Emerson, Rupert
January 1962
Foreign Affairs;Jan1962, Vol. 40 Issue 2, p303
Academic Journal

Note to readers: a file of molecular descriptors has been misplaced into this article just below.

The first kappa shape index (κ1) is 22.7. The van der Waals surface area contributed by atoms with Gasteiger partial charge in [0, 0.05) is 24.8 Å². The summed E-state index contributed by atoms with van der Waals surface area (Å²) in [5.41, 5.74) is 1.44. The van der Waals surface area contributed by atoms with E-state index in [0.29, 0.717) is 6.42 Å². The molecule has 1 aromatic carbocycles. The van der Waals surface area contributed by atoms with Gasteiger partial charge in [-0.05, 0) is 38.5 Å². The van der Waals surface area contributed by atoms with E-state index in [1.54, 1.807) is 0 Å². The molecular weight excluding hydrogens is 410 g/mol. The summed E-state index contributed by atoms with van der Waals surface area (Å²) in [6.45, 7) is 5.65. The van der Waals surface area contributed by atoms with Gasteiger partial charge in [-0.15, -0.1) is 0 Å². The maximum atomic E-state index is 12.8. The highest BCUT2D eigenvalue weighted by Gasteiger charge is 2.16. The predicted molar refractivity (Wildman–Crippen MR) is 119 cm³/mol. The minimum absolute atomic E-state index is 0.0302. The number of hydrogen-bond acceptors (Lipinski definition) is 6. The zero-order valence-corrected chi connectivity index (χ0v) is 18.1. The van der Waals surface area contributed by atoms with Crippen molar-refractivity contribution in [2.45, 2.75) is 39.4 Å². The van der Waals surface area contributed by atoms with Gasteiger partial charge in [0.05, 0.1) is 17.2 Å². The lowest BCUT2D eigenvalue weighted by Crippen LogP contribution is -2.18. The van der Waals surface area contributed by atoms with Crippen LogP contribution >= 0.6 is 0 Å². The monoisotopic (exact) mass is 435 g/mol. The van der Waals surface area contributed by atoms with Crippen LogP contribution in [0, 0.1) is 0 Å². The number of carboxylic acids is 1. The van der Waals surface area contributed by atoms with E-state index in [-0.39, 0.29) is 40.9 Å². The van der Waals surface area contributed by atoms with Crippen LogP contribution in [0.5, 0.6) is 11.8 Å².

The article focuses on the U.S. policy in Africa. The U.S. is far freer from commitments in Africa south of the Sahara than in any other region of the world. Everywhere else, American policy operates in a setting of old-established friendships and understandings, supplemented in the postwar years by a network of alliances, and American bases are scattered about the globe. From a military standpoint, the U.S. appears to attach no great importance to Africa, save, of course, in terms of the negative consideration that in the cold war era no piece of real estate can be lightly allowed to drift into the hands of the enemy. American bases have been established only in Morocco, Libya and Ethiopia, and none exists south of the Sahara. For the foreseeable future the continent is unlikely to be equipped with significant military forces, and the manpower on which the imperial powers have drawn for their recent wars will no longer be available to them. Apart from its material resources, what Africa primarily has to offer is strategic depth for America's European allies, granted that its vast expanses remain in relatively friendly hands.


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